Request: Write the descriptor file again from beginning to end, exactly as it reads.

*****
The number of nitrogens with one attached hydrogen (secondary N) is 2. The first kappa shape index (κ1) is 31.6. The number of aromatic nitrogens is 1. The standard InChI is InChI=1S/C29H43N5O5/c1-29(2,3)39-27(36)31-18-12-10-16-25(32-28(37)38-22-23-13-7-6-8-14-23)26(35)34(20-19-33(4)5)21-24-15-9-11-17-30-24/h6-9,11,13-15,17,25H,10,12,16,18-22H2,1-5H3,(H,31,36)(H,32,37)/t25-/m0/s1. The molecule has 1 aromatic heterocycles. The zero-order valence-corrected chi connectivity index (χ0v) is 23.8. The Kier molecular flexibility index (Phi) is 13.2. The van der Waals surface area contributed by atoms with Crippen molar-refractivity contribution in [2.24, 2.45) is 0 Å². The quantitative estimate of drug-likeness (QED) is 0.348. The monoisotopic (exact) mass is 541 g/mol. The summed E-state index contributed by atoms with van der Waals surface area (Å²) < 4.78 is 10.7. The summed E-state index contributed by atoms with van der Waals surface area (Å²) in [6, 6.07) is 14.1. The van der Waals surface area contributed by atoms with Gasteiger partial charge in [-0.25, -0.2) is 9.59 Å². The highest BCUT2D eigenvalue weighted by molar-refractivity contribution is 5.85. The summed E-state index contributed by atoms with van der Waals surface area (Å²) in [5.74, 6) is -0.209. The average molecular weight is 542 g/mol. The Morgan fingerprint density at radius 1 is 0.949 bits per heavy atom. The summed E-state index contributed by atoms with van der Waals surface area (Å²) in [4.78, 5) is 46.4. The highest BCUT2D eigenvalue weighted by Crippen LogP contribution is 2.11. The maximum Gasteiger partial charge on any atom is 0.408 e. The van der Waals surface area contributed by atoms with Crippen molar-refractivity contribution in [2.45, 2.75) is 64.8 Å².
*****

The number of nitrogens with one attached hydrogen (secondary N) is 2. The first kappa shape index (κ1) is 31.6. The number of aromatic nitrogens is 1. The standard InChI is InChI=1S/C29H43N5O5/c1-29(2,3)39-27(36)31-18-12-10-16-25(32-28(37)38-22-23-13-7-6-8-14-23)26(35)34(20-19-33(4)5)21-24-15-9-11-17-30-24/h6-9,11,13-15,17,25H,10,12,16,18-22H2,1-5H3,(H,31,36)(H,32,37)/t25-/m0/s1. The molecule has 1 aromatic heterocycles. The zero-order valence-corrected chi connectivity index (χ0v) is 23.8. The Kier molecular flexibility index (Phi) is 13.2. The van der Waals surface area contributed by atoms with Crippen molar-refractivity contribution in [2.24, 2.45) is 0 Å². The quantitative estimate of drug-likeness (QED) is 0.348. The monoisotopic (exact) mass is 541 g/mol. The summed E-state index contributed by atoms with van der Waals surface area (Å²) < 4.78 is 10.7. The summed E-state index contributed by atoms with van der Waals surface area (Å²) in [6, 6.07) is 14.1. The van der Waals surface area contributed by atoms with Gasteiger partial charge in [-0.25, -0.2) is 9.59 Å². The highest BCUT2D eigenvalue weighted by molar-refractivity contribution is 5.85. The summed E-state index contributed by atoms with van der Waals surface area (Å²) in [5.74, 6) is -0.209. The average molecular weight is 542 g/mol. The Morgan fingerprint density at radius 1 is 0.949 bits per heavy atom. The summed E-state index contributed by atoms with van der Waals surface area (Å²) in [4.78, 5) is 46.4. The highest BCUT2D eigenvalue weighted by Crippen LogP contribution is 2.11. The maximum Gasteiger partial charge on any atom is 0.408 e. The van der Waals surface area contributed by atoms with Crippen molar-refractivity contribution in [2.45, 2.75) is 64.8 Å².